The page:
Plan ahead when you’re packing. You can save space by placing boxes on bookshelves or small items inside a washing machine or dryer. Organized just right, you’ll be amazed at how much you can fit inside your storage unit.
? Label Everything
While this step may seem obvious, it is often overlooked, especially if you are packing in a hurry. Even if you only have a few items to store now, it is still important to label each box accurately. You may add to your stored items later and those boxes could be easily mislaid if they aren’t labeled clearly.
? Protect Your Valuables
There are several ways to protect valuable items, including important papers, in your self-storage unit. The most important step is careful packing. Make sure you provide ample padding to breakable items and label delicate boxes.
If you are storing clothing, furniture, instruments, important documents, artwork or electronics you should consider renting a temperature-controlled storage unit to prevent damage from extreme temperatures or humidity.
? Use a Storage App
It seems there is an app for just about everything these days, and self-storage is no exception. There are a variety of apps that can help you stay organized. One example is called Moving Day. As you pack and load up each item you can easily categorize it with the app. Moving Day even lets you assign values to each item in case you have to make an insurance claim one day.
Check out this link for some others to choose from:
A quality self storage facility will have educated staff members available to assist you in choosing the best space for your needs and utilizing all the tips suggested here.
Call the experts at Overton Road Self Storage to learn more, 205-956-5522.
March 06: Spring Forward: 8 Smart Tasks To Do Every Daylight Savings Day
- 03/06/2019 at 6:00 am
- 12/31/2019 at 5:30 pm
Daylight savings time rolls around twice a year for most of the country, and while it may moderately disrupt your sleep schedule for a few days, the event is an excellent reminder to tackle those infrequent chores. The days are slowly getting longer from now until the summer solstice, leaving you plenty of time to check off a few extra tasks. Add add these eight tasks to your daylight savings time change to-do list.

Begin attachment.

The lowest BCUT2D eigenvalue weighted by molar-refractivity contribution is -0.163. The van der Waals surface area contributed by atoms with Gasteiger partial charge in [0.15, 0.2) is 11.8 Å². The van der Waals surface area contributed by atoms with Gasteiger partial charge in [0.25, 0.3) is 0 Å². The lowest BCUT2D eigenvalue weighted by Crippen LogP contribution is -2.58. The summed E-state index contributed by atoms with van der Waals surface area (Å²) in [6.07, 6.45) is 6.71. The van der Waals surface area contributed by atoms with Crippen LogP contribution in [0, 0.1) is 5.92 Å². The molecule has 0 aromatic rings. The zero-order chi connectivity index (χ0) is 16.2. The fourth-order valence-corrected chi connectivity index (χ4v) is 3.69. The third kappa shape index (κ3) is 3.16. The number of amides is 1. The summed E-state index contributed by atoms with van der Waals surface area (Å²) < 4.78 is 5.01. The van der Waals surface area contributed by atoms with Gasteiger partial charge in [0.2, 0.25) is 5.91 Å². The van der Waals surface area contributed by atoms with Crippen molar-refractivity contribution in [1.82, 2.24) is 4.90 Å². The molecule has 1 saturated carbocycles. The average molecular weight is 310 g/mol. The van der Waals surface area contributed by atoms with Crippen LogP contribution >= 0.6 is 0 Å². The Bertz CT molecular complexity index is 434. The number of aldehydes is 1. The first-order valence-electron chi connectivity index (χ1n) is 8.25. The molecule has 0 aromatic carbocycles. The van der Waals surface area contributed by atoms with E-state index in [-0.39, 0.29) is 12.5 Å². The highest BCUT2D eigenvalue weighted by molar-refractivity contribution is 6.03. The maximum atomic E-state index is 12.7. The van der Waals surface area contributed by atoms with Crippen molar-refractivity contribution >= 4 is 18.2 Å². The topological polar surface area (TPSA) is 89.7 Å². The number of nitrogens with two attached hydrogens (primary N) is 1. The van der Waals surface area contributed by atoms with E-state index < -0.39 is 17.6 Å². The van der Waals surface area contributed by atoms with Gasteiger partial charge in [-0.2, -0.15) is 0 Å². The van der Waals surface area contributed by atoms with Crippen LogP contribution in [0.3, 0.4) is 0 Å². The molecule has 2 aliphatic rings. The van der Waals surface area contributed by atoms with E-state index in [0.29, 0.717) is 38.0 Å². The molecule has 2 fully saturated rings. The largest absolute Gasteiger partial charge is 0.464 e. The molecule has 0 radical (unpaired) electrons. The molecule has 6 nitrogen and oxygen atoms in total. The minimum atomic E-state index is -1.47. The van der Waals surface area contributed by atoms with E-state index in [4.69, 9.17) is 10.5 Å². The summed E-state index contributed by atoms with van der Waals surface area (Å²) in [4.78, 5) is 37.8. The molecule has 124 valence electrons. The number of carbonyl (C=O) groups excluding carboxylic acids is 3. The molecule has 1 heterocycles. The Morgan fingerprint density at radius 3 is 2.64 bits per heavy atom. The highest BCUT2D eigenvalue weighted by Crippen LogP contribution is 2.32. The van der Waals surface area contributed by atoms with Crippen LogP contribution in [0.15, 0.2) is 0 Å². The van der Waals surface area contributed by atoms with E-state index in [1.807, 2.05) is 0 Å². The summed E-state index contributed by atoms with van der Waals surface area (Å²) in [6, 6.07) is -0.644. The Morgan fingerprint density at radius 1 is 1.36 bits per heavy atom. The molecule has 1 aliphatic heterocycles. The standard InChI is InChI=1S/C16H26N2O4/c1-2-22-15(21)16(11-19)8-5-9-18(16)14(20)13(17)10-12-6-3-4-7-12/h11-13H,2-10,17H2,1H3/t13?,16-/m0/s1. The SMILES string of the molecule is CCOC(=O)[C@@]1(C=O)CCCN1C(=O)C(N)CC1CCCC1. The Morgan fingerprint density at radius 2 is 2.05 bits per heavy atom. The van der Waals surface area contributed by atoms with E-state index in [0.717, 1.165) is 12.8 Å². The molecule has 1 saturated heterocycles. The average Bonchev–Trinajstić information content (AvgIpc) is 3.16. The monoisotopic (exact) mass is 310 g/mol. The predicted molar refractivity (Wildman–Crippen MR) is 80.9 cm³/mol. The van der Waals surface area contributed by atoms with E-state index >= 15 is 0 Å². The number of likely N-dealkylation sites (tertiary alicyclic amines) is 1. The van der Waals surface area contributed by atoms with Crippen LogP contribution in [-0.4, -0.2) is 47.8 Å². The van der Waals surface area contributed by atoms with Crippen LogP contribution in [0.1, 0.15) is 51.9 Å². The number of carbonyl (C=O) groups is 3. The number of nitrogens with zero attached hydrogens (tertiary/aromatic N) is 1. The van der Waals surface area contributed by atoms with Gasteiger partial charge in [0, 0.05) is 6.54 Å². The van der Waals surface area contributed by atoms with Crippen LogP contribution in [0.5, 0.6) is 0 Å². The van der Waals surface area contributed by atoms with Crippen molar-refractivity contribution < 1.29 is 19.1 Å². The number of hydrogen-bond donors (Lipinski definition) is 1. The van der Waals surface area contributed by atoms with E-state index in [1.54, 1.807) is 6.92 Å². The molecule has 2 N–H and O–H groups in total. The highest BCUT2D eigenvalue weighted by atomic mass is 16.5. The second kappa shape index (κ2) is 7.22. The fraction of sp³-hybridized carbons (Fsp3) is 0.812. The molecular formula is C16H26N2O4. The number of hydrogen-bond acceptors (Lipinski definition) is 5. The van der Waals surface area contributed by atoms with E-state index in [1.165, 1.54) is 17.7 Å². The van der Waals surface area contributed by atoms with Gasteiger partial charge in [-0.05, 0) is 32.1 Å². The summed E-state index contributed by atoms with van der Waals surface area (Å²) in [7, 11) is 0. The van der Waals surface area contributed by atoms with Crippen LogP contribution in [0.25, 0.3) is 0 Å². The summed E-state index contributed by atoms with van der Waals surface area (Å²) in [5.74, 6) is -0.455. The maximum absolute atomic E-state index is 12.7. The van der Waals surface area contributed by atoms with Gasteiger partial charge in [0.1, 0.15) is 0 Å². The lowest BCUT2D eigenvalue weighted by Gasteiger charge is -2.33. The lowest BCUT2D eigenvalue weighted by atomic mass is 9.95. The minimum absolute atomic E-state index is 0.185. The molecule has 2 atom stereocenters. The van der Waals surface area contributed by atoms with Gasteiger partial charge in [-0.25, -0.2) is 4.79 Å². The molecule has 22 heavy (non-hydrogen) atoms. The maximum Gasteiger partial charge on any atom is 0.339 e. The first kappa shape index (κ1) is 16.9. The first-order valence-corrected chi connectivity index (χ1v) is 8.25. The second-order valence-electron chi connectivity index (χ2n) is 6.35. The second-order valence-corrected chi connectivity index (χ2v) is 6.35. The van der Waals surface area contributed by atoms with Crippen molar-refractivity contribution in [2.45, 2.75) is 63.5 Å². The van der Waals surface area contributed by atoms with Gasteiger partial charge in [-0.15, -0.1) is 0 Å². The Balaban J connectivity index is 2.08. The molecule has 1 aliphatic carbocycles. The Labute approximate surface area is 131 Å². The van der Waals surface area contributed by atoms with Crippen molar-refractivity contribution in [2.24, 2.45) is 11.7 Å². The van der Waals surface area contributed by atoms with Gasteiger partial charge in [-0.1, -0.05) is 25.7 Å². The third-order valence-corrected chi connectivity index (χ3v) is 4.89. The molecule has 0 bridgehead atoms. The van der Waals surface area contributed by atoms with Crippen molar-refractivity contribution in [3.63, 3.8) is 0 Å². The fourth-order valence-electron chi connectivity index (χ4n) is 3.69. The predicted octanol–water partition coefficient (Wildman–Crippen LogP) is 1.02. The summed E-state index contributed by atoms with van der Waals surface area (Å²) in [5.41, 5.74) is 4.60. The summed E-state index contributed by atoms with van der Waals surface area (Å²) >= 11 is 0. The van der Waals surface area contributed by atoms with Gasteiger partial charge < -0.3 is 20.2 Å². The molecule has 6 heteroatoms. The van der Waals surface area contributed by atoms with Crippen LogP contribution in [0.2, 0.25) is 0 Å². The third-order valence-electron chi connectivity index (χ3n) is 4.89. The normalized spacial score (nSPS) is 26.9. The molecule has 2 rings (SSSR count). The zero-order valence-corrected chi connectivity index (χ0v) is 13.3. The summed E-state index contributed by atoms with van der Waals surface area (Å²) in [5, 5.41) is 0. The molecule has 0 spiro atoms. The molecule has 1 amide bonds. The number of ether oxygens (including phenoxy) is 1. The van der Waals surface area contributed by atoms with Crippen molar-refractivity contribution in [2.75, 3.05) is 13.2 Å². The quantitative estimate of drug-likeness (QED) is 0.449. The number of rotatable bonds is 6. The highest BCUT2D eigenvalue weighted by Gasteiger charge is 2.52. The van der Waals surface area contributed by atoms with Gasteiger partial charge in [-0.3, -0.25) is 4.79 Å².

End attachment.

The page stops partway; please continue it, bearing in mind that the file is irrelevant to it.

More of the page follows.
- Wash your windows. It’s an arduous chore that, thankfully, needs to be done only periodically. “Unless you have pets or small children who leave smudges, you may not need to clean the inside of the window,” says , a certified housecleaning technician and small-space expert. (Pro tip: You can hire someone to do this for you for around $100.)
- Clean under rugs and appliances. Roll up your and vacuum underneath them. Pull out your stove and refrigerator and do the same. It’s also a good idea to gently vacuum your refrigerator coils, which will keep the fridge running properly. Be sure to unplug the fridge before doing this, and consult your user manual to find the location of the coils.
- Clean for safety. The daylight savings time change is a good reminder to change the batteries in smoke and carbon monoxide detectors. But while you’re at it, remove and wipe the detector cover with a damp cloth, then vacuum the interior to remove any dust particles, says Smallin Kuper. Check your dryer vents too, to make sure they are lint-free.
- Swap out your winter bedding. Remove your winter quilts and sheets and replace them . “Always launder these items before storing,” advises Smallin Kuper, adding that it helps keep moths at bay.
- Clean those hard-to-reach places. Working from high to low, start by wiping down ceiling fans and the tops of bookcases and other furniture with a duster that has an extending pole. Gently clean the inside of light fixtures and wipe down (cool) light bulbs to remove grime. Finally, dust baseboards and windowsills with a slightly damp microfiber cloth.
- Deep-clean carpets and rugs. If you haven’t done this before, it’s a sound idea to start now. “Many carpet manufacturers will void the warranty on carpets if they’re not professionally cleaned at least once every 12 to 18 months,” says Smallin Kuper.
- Declutter. Start with the obvious places, like your closet or junk drawer, but don’t skip the often-forgotten ones, like your bathroom and pantry. Go through your medicine cabinet and toss expired medications. Open up your cosmetic bag (or drawer) and throw out anything that looks a little grungy, and if you haven’t changed your toothbrush in a few months, swap it out for a new one. Toss anything in your pantry that’s expired and give your utensil drawer a once-over — are the knives too worn or in need of a little sharpening? Is there anything there that should be tossed?
- Clean your appliances. Wipe down the door of your stove, dishwasher, and fridge with warm, soapy water. Turn on the self-clean cycle in your oven and then tackle the inside of your dishwasher with a toothbrush and hot, soapy water, making sure to clean the rubber seal inside the door. Wipe away any debris with a leftover sponge, put a cup full of white vinegar on the top rack, and run a full cycle. When the cycle is done, wipe the inside of the dishwasher with a soft cloth.